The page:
Review of earthquake design criteria meant that construction of Tepco's Higashidori 1&2 and Fukushima Daiichi 7&8 were delayed, requiring investment in coal-fired (1.6 GWe) and gas plant (4.5 GWe of LNG) to fill the gap. However, METI approved Tepco's Higashidori 1 in December 2010 and NISA approved it in January 2011, allowing Tepco to begin work on the site. Work stopped after the Fukushima accident, though JSW started manufacturing major components in 2011 after the accident. Tepco before this had forecast its overall nuclear capacity increasing from 24% of total in FY2007 to 27% of total in 2017, and nuclear output increasing from 23% to 48% of total supply in the same period. It then announced suspension of plans to build ABWR units 7&8 at Fukushima Daiichi. In 2012 it was reported that it could not afford to proceed with Higashidori, and both are probably cancelled.

The three approved plants are to be allowed to complete construction, despite the government's plans for scaling back nuclear power by 2040, according to the trade minister in September 2012.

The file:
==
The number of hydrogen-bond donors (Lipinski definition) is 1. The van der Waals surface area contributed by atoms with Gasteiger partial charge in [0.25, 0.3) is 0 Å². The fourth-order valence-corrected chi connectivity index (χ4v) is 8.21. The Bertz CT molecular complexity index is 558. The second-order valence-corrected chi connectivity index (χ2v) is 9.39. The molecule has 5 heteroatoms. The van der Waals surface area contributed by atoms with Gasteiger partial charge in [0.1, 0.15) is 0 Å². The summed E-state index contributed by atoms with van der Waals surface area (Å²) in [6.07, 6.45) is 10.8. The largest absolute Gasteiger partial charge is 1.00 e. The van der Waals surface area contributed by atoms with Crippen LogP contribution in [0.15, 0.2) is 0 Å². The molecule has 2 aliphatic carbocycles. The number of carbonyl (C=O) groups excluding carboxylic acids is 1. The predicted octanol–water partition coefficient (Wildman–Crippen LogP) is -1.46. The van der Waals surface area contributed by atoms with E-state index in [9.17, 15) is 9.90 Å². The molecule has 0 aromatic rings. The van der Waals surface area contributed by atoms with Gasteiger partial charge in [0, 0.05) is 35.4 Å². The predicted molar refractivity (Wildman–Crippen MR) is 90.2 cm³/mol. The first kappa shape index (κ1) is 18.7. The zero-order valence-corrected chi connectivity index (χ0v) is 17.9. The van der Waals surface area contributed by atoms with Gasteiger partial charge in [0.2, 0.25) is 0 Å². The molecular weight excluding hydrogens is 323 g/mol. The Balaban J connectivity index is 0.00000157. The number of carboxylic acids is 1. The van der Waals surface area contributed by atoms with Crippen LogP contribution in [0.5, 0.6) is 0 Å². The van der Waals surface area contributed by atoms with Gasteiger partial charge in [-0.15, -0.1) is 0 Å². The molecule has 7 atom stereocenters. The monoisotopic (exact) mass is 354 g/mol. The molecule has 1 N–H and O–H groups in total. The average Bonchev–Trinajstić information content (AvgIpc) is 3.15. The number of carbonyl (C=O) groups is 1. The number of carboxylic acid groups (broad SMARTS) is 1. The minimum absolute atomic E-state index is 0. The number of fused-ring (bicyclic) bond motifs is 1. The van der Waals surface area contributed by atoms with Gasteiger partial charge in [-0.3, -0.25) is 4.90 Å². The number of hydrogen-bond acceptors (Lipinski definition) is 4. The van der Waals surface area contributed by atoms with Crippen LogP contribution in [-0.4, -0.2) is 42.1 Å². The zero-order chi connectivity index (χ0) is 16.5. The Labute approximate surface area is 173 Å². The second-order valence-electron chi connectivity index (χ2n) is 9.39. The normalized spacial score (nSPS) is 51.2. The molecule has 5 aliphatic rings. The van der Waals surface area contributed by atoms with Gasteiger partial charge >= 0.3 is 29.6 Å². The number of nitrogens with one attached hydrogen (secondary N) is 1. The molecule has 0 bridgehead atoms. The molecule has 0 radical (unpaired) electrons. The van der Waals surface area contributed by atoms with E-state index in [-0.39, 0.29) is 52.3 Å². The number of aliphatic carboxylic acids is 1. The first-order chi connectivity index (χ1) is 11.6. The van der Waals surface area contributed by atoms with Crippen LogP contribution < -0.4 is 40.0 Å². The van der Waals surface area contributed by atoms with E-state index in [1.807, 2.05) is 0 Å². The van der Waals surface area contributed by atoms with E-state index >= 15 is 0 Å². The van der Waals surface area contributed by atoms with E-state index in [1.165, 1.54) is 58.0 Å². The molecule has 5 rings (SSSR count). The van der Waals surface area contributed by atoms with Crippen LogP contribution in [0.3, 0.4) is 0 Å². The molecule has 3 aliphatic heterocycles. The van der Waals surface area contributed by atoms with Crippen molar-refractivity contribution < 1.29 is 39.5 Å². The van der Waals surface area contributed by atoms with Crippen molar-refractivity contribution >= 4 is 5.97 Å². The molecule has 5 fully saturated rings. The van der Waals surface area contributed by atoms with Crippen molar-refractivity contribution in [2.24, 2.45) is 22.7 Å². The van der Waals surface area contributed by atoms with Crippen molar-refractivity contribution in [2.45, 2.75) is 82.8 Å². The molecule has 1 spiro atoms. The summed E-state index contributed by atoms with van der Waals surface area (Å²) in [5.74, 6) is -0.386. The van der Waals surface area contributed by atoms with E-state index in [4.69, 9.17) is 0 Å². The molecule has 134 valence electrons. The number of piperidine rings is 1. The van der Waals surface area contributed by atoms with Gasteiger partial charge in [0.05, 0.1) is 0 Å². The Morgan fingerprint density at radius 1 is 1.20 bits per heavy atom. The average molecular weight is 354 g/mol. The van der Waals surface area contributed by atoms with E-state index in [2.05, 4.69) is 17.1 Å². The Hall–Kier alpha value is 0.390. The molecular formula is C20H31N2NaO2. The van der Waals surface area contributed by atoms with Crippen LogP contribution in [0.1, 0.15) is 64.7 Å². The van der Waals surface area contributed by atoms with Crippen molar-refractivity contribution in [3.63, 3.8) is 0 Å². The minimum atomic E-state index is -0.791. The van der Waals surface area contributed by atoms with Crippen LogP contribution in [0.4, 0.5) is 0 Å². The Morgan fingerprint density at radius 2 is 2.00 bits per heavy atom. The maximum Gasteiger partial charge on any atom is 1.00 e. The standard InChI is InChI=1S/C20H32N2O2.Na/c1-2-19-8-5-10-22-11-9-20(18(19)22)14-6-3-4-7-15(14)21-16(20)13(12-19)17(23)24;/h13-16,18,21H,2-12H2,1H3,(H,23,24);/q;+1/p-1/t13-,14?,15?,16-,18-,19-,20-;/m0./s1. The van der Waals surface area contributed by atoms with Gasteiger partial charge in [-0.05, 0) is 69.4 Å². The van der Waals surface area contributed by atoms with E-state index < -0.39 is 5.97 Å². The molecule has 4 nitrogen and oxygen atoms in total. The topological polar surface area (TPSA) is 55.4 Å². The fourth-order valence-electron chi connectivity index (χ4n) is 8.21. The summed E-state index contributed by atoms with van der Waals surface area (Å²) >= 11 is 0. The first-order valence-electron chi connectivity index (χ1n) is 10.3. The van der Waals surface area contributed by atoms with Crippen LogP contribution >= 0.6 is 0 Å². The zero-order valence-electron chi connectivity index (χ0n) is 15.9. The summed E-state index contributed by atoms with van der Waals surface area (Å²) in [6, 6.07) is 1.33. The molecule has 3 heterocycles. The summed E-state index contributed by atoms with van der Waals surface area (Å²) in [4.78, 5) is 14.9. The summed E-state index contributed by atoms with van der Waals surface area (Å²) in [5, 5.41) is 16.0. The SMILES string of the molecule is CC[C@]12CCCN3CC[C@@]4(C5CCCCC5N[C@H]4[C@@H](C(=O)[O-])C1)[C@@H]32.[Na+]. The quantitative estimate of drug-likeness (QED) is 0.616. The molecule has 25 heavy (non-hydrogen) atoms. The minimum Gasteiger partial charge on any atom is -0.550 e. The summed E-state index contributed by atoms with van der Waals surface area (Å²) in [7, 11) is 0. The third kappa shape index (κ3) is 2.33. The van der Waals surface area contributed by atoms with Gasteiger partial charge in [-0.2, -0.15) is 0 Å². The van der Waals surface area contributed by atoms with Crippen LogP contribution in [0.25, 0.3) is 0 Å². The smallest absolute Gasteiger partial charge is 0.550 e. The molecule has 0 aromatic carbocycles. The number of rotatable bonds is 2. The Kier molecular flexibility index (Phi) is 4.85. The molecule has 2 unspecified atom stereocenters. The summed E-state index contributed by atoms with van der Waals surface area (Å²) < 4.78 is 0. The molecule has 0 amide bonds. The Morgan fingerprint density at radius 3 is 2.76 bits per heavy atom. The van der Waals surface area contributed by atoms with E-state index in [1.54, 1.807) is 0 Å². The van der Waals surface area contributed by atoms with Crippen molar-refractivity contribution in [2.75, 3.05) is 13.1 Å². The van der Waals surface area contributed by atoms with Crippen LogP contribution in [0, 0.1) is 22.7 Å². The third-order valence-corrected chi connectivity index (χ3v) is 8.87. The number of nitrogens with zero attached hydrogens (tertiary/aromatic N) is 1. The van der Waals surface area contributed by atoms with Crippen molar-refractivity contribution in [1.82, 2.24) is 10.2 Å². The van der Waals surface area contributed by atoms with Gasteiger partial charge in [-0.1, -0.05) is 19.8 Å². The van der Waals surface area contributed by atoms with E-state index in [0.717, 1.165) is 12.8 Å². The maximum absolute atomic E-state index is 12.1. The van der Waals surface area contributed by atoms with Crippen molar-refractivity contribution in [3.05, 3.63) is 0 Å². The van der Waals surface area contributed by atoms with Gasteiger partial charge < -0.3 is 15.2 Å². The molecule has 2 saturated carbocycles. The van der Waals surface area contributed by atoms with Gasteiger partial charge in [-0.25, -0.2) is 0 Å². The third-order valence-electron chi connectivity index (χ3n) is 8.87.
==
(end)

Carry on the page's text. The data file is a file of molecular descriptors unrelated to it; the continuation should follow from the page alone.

Tohoku's Higashidori 2 on the same site as Tepco's is scheduled for construction start in 2016, though the company has yet to decide whether to proceed. The site is in Higashidori-mura, on the Pacific coast, near Mutsu on the eastern side of the Shimokita Peninsula in Aomori Prefecture. The company is building a 2km seawall to protect the site.

Chubu's Hamaoka 1&2 reactors, closed in 2001 and 2004 respectively for safety-related upgrades, remained shut down following the mid 2007 earthquake. In December 2008 the company decided to write them off (JPY 155 billion, $1.7 billion) and build a new one there. Modifying the two 1970s units to current seismic standards would cost about double the above amount and be uneconomic. The 540 and 840 MWe units (515 & 806 MWe net), which started operation in 1976 & 1978, will be replaced by a single new one, Hamaoka 6, to start operating in 2020, though in April 2011 the company deferred construction start until 2016. Hamaoka is the company's only nuclear site, though it said that it recognizes that nuclear needs to be a priority for both "stable power supply" and environment. However, the shutdown of units 3-5 in May 2011 by government edict for modification has set back plans.